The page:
By David Landolfi, DGA 2021 Winter Intern
Commercial greenhouses are critical to the food system, generating $200 billion of produce sales annually in the United States. This agricultural method can minimize inputs, such as land and water, while catalyzing plant growth and protecting against severe weather. Commercial greenhouses offer a sustainable opportunity to feed a growing population, but energy inputs needed for operation remain high. These facilities often require sufficient thermal energy and electricity to replicate ideal growing conditions. Combined heat and power (CHP) systems can provide heat, cooling, and electricity to greenhouses, cutting energy costs and reducing emissions. CHP units can also support CO2 fertilization, a common method for inducing plant growth.
Thermal energy represents a significant portion of energy consumption in commercial greenhouses. The optimal temperature for indoor plant growth ranges from 80-85°F, with heat and cooling demands constantly adjusting to maintain this level. Commercial greenhouses also require thermal energy to preheat water and control humidity levels. CHP systems have a high capacity factor, meaning they can supply heat and cooling nearly continuously, meeting the constant energy demand of indoor growing facilities. They also have the potential to run on biomass and renewable natural gas (RNG), fuels that the agriculture sector produces in high quantities.
CHP systems effectively meet the power needs of commercial greenhouses as well, which represent a significant share of expenses. Lighting alone can account for up to 30% of a commercial greenhouse’s operating costs. Electricity may also be used to meet thermal energy demand, such as through air conditioners and space heaters. CHP units can cut energy expenditures as a result of efficient fuel consumption. By producing power on site, facilities also decrease the impact of utility rates.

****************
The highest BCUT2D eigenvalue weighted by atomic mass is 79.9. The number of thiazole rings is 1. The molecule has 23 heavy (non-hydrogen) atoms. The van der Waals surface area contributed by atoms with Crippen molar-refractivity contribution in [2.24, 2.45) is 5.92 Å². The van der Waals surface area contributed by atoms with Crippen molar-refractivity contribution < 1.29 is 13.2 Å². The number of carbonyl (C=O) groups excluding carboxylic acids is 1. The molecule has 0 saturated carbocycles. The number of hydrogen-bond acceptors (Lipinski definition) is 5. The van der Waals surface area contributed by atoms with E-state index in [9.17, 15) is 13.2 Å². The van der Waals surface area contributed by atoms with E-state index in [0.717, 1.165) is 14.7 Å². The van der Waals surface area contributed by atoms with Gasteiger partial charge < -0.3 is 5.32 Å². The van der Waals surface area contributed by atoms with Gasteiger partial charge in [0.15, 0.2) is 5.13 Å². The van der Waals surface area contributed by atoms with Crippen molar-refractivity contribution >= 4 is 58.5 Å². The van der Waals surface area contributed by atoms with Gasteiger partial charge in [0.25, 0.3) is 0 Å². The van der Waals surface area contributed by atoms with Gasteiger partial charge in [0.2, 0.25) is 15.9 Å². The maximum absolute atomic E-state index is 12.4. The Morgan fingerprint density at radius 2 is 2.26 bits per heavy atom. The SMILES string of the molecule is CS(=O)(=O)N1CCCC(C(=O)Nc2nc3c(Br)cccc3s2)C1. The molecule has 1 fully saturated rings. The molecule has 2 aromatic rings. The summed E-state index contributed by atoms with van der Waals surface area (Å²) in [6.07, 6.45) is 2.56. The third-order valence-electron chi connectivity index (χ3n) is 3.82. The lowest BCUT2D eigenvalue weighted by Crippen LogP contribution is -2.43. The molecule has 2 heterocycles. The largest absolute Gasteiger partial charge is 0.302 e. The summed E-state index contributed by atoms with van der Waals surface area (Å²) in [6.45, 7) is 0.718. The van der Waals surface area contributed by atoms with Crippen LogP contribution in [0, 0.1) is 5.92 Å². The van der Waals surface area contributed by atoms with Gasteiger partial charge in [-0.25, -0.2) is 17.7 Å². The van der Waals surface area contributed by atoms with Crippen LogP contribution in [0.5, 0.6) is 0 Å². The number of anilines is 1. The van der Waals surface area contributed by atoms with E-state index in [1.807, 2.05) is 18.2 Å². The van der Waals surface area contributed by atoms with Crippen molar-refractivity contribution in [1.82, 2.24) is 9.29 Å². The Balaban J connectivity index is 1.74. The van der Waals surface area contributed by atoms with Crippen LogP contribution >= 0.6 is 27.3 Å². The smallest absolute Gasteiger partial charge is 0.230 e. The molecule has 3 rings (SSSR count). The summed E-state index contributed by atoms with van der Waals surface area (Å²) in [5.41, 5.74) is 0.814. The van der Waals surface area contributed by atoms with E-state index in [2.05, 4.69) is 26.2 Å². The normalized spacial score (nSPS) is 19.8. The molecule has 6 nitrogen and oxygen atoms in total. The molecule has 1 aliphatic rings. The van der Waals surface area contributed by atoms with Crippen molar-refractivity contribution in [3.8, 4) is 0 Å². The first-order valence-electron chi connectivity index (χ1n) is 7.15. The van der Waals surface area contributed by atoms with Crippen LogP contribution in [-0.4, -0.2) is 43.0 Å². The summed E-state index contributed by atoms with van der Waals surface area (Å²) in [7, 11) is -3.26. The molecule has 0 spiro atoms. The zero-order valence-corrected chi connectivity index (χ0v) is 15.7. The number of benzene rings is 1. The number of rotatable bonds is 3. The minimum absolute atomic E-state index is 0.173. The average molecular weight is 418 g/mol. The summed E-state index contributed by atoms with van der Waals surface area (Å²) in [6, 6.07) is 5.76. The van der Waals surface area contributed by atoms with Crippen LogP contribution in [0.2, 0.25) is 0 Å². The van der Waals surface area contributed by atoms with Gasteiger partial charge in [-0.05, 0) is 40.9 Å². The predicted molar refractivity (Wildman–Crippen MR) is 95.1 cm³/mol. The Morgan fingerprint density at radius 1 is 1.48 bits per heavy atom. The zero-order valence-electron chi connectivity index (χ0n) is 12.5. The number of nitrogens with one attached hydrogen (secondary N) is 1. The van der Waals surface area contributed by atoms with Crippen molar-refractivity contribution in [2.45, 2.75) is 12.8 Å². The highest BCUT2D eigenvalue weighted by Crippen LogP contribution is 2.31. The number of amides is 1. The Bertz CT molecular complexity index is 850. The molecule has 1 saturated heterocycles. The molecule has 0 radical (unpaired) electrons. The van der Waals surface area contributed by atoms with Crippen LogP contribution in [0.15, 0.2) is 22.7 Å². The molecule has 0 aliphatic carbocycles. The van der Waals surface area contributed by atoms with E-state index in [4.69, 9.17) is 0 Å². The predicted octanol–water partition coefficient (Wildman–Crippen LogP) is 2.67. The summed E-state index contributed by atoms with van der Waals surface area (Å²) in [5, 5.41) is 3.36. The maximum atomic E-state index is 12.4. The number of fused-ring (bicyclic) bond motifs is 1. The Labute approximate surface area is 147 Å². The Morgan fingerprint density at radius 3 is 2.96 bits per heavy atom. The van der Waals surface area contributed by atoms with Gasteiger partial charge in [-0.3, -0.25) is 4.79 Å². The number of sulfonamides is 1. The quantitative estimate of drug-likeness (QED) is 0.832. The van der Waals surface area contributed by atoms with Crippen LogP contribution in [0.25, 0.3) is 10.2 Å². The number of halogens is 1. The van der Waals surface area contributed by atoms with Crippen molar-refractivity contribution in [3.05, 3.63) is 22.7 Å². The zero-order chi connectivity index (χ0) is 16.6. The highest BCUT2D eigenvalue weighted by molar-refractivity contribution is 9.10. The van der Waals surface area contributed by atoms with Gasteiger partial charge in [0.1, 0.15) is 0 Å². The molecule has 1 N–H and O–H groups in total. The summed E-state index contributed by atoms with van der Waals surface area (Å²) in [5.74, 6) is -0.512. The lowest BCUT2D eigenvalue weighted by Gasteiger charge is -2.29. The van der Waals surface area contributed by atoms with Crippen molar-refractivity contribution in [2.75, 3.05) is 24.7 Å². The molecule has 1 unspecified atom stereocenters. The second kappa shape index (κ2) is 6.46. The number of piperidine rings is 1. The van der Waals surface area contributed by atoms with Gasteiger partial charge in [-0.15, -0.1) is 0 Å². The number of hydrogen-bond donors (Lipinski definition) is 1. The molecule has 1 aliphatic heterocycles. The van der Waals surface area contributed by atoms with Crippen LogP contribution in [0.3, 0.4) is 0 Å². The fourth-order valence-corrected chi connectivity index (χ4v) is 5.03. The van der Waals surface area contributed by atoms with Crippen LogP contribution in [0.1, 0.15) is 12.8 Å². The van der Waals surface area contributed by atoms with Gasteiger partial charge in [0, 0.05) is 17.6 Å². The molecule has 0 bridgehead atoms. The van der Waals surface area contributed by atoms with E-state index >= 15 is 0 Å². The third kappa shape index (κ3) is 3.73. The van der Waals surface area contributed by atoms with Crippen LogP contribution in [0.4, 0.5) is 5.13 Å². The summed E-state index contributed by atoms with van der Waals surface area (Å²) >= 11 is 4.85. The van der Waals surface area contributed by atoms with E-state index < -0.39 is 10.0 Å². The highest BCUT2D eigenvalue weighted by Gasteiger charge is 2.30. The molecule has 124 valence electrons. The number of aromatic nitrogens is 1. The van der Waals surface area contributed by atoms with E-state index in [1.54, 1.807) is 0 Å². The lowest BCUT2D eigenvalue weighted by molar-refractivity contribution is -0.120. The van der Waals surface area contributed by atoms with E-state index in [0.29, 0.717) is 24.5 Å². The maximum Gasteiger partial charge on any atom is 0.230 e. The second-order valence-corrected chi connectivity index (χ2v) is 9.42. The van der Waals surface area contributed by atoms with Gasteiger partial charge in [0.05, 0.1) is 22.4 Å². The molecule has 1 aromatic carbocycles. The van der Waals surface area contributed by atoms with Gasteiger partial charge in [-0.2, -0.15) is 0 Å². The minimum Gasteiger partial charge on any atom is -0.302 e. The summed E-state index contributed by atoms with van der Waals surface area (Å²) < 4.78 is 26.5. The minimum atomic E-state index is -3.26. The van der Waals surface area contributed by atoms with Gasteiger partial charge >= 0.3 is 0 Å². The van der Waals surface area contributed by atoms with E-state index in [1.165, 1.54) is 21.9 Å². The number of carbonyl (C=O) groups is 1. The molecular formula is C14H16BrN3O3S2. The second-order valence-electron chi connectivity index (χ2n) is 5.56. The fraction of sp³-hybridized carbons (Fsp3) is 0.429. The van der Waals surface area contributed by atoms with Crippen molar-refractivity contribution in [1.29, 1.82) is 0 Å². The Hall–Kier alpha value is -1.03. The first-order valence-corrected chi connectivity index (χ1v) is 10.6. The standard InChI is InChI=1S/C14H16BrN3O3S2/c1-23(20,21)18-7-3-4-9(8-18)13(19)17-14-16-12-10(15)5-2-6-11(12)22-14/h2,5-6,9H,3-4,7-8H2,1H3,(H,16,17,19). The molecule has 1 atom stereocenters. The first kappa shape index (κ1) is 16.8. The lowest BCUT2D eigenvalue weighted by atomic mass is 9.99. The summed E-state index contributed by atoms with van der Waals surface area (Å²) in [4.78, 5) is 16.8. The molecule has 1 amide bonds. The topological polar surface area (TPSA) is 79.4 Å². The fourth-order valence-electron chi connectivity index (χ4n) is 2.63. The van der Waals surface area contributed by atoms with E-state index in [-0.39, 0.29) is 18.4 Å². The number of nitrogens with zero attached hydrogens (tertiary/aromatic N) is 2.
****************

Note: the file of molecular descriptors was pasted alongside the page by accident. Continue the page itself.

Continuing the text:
Commercial greenhouses may use CO2 enrichment to accelerate plant growth and facilities can integrate CHP systems to support this process. Studies have found that supplying an elevated level of CO2 to crops can increase photosynthesis by as much as 50%. Carbon enrichment has also been shown to reduce water consumption by limiting evaporative losses. Commercial greenhouses that utilize the emissions from CHP fuel combustion can raise produce yields while reducing their overall carbon footprint.
While indoor growing facilities can protect against harsh natural disasters, utility grid outages threaten crop production. During the recent power crisis in Texas, one farmer lost 80% of her microgreens after temperatures plunged overnight and she couldn’t maintain adequate growing conditions in her greenhouse. CHP systems decrease reliance on the electric grid by allowing facilities to produce their energy on-site. This added layer of resiliency is critical for commercial greenhouses, which require uninterrupted electric and thermal energy to preserve their output.
Greenhouses are already integrating CHP units into their facilities. According to a DOE database, 11 greenhouses nationwide have installed cogeneration units for a combined output of 684 megawatts (MW). Houweling’s Tomatoes launched the first CHP system that captures carbon for plant fertilization in 2012. The 13 MW system covers 128 acres of greenhouse space and boasts a total efficiency of 88%. Houweling’s carbon footprint has roughly halved since decreasing its reliance on grid power, and by 2016 the installation had already paid for itself.
As global food consumption rises, commercial greenhouses offer a sustainable opportunity to meet this growing demand. CHP systems can address the diverse energy inputs required by commercial greenhouses while lowering energy costs, improving fuel efficiency, and decreasing emissions. CHP also adds an extra layer of energy resilience to commercial greenhouse operations, which is especially critical as climate change amplifies severe weather events and threatens the electric grid.